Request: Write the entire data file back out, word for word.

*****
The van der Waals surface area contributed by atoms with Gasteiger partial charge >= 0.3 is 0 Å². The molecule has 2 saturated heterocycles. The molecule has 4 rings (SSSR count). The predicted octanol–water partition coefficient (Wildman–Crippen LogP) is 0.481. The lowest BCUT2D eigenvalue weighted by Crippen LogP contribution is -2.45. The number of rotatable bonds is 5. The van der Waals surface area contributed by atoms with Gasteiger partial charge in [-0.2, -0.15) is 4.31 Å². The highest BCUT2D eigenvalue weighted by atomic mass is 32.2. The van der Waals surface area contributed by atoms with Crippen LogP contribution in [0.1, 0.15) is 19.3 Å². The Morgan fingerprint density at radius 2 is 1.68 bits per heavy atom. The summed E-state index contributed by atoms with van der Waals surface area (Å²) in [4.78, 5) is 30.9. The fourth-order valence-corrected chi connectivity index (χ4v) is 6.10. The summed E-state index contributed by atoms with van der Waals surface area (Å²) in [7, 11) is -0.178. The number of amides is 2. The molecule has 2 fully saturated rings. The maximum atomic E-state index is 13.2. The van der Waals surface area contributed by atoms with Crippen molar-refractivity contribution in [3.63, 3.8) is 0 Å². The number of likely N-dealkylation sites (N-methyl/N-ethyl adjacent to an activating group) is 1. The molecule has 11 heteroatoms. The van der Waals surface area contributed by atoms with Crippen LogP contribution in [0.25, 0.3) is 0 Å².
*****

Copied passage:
The van der Waals surface area contributed by atoms with Gasteiger partial charge >= 0.3 is 0 Å². The molecule has 2 saturated heterocycles. The molecule has 4 rings (SSSR count). The predicted octanol–water partition coefficient (Wildman–Crippen LogP) is 0.481. The lowest BCUT2D eigenvalue weighted by Crippen LogP contribution is -2.45. The number of rotatable bonds is 5. The van der Waals surface area contributed by atoms with Gasteiger partial charge in [-0.2, -0.15) is 4.31 Å². The highest BCUT2D eigenvalue weighted by atomic mass is 32.2. The van der Waals surface area contributed by atoms with Crippen LogP contribution in [0.1, 0.15) is 19.3 Å². The Morgan fingerprint density at radius 2 is 1.68 bits per heavy atom. The summed E-state index contributed by atoms with van der Waals surface area (Å²) in [4.78, 5) is 30.9. The fourth-order valence-corrected chi connectivity index (χ4v) is 6.10. The summed E-state index contributed by atoms with van der Waals surface area (Å²) in [7, 11) is -0.178. The number of amides is 2. The molecule has 2 fully saturated rings. The maximum atomic E-state index is 13.2. The van der Waals surface area contributed by atoms with Crippen molar-refractivity contribution in [3.63, 3.8) is 0 Å². The number of likely N-dealkylation sites (N-methyl/N-ethyl adjacent to an activating group) is 1. The molecule has 11 heteroatoms. The van der Waals surface area contributed by atoms with Crippen LogP contribution in [0.25, 0.3) is 0 Å².